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Working on my backpacking load

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Working on my backpacking load

Postby RayMac1963 » Fri Feb 03, 2017 6:41 pm

I know its not prepping, its not survival gear, it not anywhere near any of that, BUT! I'm gonna have fun killing myself :D

I've decided if (thats a big if) my son decides he wants to do the boy scouts Philmont high adventure mountain hike, and our troop is lucky enough to win a spot (thats a bigger if), i'll sponsor him and go with him. knowing i have a year plus to get ready, i just started working on my light weight hike gear. My first purchases have been a light weight down sleeping bag, a self supporting hiking 4 season tent, and a new backpack. I took a class at REI the weekend before last to start to understand the whole thru-hiker thing. And i been buying and reading backpacker magazine since the spring.

The pack got here today. Its a Gregory Baltoro 75, and it is fantastic! its everything the guys at REI made it out to be, and more.

The tent is a Snugpac Scorpion 3. I got the 3 man because it will be my son and i and gear. it got here 2 weeks ago.

The sleeping bag is a Klymit KSB down 20. I'm really happy with it. its light, amazingly warm, and has funny stretch baffles that make it hug you.

Being that I'm not a thru-hiker, and other then a few overnight trail hikes with out troop where we went 10 to 12 miles, i'v never done anything like this 12 day hike, let alone cover this kind of milage, i wonder if any of you have done some of this. Michigan is flat like a pancake, and nothing like the mountains in that part of New Mexico. What things should i being to do to get my 55 year old (by then) body and mind ready.
I can't help but think God is up there right now saying "its time to shake the ol' Etch-A-Sketch and restart humanity again".



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Re: Working on my backpacking load

Postby Permafrost » Fri Feb 03, 2017 7:38 pm

Lots of Aleve and scotch in a plastic bottle for the evenings.

I used to do a lot of backpacking, mostly in week or two week long trips. Do everything you can to keep the weight down, you will be surprised by how quickly it adds up. Even taking nothing but Mountain House and essential gear you will be loaded heavy. Invest in a MSR water filter that can screw onto Nalgene bottles, and get one of those 3 gal collapsible cubes. Fill the cube at night when you make camp with water and pump/filter out as needed, dump whatever is left over on your campfire. If you decide to use a stove, I recommend the Wisperlite International. It runs off everything from white gas to unleaded to chainsaw mix, and might come in handy at a later date. If using a stove also do burn rate tests before you leave so you have a accurate idea of how much fuel you will need to pack with you. Invest in a good light weight headlamp and skip the flashlights & lanterns, you will still have enough light to play cribbage in the evenings. If possible try out different hand saws and hatchets before you leave, that way you can take what works best for you.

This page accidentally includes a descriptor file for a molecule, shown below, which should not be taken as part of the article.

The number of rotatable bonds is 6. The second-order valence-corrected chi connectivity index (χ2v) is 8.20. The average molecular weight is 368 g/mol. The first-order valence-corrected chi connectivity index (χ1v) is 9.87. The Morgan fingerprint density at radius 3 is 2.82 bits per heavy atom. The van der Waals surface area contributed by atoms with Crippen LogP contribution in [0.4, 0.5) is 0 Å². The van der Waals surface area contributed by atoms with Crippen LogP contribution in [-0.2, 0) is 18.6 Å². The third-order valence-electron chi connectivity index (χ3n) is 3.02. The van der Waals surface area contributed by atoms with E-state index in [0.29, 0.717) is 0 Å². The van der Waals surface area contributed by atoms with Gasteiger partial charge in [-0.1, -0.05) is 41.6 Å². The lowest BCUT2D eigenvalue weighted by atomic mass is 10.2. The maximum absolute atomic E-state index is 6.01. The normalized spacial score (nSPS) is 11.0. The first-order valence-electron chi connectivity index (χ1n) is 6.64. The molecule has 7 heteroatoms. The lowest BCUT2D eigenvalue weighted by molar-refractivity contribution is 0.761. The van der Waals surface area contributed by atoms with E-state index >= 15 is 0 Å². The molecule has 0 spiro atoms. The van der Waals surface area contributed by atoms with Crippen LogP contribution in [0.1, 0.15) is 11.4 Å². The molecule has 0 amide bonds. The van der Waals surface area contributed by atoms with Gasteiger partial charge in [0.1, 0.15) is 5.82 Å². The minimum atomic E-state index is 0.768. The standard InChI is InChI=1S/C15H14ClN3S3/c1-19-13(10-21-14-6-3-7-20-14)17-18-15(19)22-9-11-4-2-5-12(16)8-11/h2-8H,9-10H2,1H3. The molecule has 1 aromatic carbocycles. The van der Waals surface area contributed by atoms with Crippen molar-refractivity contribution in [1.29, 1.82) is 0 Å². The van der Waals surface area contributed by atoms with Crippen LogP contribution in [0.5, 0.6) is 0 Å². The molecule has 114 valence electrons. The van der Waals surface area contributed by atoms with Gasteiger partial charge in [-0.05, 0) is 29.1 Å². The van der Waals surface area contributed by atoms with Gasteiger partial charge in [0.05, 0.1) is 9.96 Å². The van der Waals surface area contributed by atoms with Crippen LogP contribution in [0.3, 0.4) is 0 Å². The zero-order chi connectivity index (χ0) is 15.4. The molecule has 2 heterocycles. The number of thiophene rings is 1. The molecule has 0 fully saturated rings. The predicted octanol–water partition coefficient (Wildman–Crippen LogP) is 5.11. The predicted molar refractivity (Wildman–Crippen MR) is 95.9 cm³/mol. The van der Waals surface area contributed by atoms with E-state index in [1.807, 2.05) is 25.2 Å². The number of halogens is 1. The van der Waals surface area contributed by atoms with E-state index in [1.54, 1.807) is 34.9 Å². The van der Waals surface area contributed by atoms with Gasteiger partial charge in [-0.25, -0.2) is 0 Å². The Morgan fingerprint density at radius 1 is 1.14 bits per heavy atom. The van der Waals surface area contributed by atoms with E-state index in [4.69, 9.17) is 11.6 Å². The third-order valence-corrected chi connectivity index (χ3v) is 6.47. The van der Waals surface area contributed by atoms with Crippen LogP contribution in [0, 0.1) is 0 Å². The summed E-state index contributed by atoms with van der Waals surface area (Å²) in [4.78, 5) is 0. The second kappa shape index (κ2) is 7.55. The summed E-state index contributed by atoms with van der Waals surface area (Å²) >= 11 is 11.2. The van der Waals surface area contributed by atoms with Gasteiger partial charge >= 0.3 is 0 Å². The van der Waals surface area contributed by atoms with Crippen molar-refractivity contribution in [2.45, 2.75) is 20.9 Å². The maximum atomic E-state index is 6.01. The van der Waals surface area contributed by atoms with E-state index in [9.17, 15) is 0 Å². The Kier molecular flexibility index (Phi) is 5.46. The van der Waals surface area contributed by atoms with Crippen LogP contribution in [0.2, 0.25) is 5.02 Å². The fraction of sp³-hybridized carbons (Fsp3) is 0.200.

And leave the crossbow at home, it is to heavy for this kind of trip. If you are planning on getting fresh meat along the way get a light weight fishing set-up specifically designed for backpacking or get a lightweight pellet pistol.

No matter what you do you will probably regret taking 1/2 the stuff you brought by the third day, and then be happy you brought it by around the 7th day. You will be surprised by what your body can quickly become used to and how much you are physically capable of when you put your mind to it.
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Re: Working on my backpacking load

Postby Blondie » Fri Feb 03, 2017 10:10 pm

RayMac1963 wrote: I'm gonna have fun killing myself :D

What things should i being to do to get my 55 year old (by then) body and mind ready.


it's simple:

Pay up your life insurance, kiss your wife goodbye and tell her she can remarry with your blessing. After all, you lost your mind, first before you died.
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Re: Working on my backpacking load

Postby RayMac1963 » Fri Feb 03, 2017 10:25 pm